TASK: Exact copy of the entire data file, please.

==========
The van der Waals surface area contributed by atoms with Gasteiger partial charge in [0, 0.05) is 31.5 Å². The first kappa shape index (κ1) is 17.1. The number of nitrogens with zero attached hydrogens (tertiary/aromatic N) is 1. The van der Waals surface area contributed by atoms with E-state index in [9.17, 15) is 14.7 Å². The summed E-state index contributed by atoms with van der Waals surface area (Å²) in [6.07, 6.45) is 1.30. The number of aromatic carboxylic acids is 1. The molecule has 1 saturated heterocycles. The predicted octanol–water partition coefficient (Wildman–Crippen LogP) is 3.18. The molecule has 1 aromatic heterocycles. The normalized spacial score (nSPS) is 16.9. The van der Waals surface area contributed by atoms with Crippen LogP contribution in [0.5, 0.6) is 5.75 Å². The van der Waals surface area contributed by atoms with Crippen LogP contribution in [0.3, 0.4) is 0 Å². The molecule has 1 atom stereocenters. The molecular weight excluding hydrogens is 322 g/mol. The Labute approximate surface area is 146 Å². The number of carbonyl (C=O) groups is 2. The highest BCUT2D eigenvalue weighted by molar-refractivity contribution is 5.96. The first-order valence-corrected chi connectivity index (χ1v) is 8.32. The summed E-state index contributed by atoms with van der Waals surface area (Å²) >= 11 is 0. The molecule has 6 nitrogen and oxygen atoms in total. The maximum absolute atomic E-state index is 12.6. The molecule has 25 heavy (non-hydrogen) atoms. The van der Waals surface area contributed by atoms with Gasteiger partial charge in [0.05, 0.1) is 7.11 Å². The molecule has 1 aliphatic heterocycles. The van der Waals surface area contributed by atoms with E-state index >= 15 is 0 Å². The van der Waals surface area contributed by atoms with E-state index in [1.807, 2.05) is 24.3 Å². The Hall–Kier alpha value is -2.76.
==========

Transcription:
The van der Waals surface area contributed by atoms with Gasteiger partial charge in [0, 0.05) is 31.5 Å². The first kappa shape index (κ1) is 17.1. The number of nitrogens with zero attached hydrogens (tertiary/aromatic N) is 1. The van der Waals surface area contributed by atoms with E-state index in [9.17, 15) is 14.7 Å². The summed E-state index contributed by atoms with van der Waals surface area (Å²) in [6.07, 6.45) is 1.30. The number of aromatic carboxylic acids is 1. The molecule has 1 saturated heterocycles. The predicted octanol–water partition coefficient (Wildman–Crippen LogP) is 3.18. The molecule has 1 aromatic heterocycles. The normalized spacial score (nSPS) is 16.9. The van der Waals surface area contributed by atoms with Crippen LogP contribution in [0.5, 0.6) is 5.75 Å². The van der Waals surface area contributed by atoms with Crippen LogP contribution in [0.3, 0.4) is 0 Å². The molecule has 1 atom stereocenters. The molecular weight excluding hydrogens is 322 g/mol. The Labute approximate surface area is 146 Å². The number of carbonyl (C=O) groups is 2. The highest BCUT2D eigenvalue weighted by molar-refractivity contribution is 5.96. The first-order valence-corrected chi connectivity index (χ1v) is 8.32. The summed E-state index contributed by atoms with van der Waals surface area (Å²) >= 11 is 0. The molecule has 6 nitrogen and oxygen atoms in total. The maximum absolute atomic E-state index is 12.6. The molecule has 25 heavy (non-hydrogen) atoms. The van der Waals surface area contributed by atoms with Gasteiger partial charge in [0.05, 0.1) is 7.11 Å². The molecule has 1 aliphatic heterocycles. The van der Waals surface area contributed by atoms with E-state index >= 15 is 0 Å². The van der Waals surface area contributed by atoms with E-state index in [1.807, 2.05) is 24.3 Å². The Hall–Kier alpha value is -2.76.